A Lot More Music Without Any Words Would Have Been Pause for Thought

15/09/2018

Pause (programme devised by Daniel Pioro)Scottish Ensemble, Daniel Pioro (solo violin), Jonathan Morton (artistic director & violin). Assembly Rooms, Edinburgh, 14.9.2018. (SRT)

Scottish Ensemble (c) Hugh Carswell

Programme included music by Oliveros, Biber, Handel, Glass, Cage, Gregson, Sørensen

Dr Guido Orgs & Dr Richard Holloway (speakers)

I’m a big fan of the Scottish Ensemble. A small scale string orchestra, their programmes are exciting and hugely inventive, and I’ve been wowed by both their playing and their originality many times in the past. This evening just didn’t work for me, though.

On paper it was a fascinating idea. Pause was billed as an evening exploring how music works and how it impacts our minds, and the musical programme was curated by Scottish Ensemble violinist Daniel Pioro, who had also lined by a scientist (Guido Orgs) and a theologian (Richard Holloway) to explore their different takes on what music does to us and for us. Great idea, and the playing was super too. I loved the warmth and phenomenal richness of Caroline Shaw’s Punctum that opened the programme, the strings radiating all the warmth of Vaughan Williams at his most pastoral, and dissolving into a quotation of a Bach Passion chorale that was both moving and surprising. Their arrangement of Handel’s D major sonata (by S.E. double-bassist James Manson) worked beautifully, and they had all the sparkle of a ceilidh band in their final number by Rune Tonsgaard Sørensen.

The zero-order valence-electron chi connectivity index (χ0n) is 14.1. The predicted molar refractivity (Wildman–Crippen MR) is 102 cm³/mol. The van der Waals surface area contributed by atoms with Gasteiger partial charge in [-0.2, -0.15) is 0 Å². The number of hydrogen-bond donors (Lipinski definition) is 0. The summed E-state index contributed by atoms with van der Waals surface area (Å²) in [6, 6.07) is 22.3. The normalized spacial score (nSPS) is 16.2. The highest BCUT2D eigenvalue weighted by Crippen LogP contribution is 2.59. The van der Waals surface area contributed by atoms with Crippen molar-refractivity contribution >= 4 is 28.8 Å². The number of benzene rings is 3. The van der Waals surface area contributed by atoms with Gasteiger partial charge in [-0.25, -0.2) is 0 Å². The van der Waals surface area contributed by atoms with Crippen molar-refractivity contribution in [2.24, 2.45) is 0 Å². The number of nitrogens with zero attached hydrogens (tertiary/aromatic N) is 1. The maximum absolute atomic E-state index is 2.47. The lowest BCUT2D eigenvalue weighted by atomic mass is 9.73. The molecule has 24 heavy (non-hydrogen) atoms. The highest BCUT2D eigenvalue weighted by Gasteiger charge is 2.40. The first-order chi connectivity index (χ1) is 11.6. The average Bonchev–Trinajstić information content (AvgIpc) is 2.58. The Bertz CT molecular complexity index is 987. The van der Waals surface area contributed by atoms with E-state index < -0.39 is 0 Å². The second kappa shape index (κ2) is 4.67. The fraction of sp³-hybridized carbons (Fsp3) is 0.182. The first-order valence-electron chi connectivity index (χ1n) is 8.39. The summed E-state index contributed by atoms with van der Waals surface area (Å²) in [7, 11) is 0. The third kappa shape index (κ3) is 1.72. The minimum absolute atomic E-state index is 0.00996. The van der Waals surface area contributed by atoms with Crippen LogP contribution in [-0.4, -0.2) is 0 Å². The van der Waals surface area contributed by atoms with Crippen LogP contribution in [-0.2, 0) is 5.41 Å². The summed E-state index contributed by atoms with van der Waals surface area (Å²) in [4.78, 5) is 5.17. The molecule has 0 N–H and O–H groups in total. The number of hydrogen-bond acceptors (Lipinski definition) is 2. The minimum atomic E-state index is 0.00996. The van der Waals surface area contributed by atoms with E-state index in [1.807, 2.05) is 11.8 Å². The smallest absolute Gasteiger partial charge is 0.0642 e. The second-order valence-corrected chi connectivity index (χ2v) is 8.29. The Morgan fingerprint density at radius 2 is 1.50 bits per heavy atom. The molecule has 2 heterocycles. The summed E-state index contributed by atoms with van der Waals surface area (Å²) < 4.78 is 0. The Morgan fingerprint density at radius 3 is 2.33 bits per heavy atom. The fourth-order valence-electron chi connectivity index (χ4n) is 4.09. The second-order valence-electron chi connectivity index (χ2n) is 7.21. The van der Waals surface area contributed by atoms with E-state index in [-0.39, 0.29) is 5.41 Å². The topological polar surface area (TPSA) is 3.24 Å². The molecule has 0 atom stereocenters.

The concept didn’t really hang together, though, partly because the subject of the talks mostly seemed to be pretty isolated from the music they were playing. For example, if the Shaw was chosen to illustrate the effect that surprise has on the brain then it wasn’t explained, and Sørensen’s Shine No More didn’t seem to be much more than a jolly ending. Furthermore, Orgs’ and Holloway’s discussions were more about what we don’t know than what we do. Music might have evolved as a way of finding a mate… but maybe it didn’t. It might be a way for us to commune with the divine… but maybe it isn’t. I guess that’s the nature of the topic, but I’d have loved to hear a bit more from Orgs when he talked about the impact that music has on the brain, something he talked about a little but illustrated only very briefly.

Daniel Pioro himself was the musical star of the evening, giving a dazzling solo performance of Glass’s Knee Play 2, and providing two stunningly beautiful arrangements of ancient sacred music, an Indian raga and a Gregorian chant. I wasn’t convinced by Pauline Oliveros’ 70 Chords for Terry, though, an improvisatory piece where no notes are written down and the orchestra follows instructions instead. I also had no sympathy with including Cage’s infamous 4’33”, the biggest example of Emperor’s New Clothes in music, despite what its advocates say.

Having an audience question-time killed the concert’s ending, too, dragging things out with pretty banal observations that had me checking my watch. All told, I’d have enjoyed this evening a lot more if the music had been there without any words.

Simon Thompson

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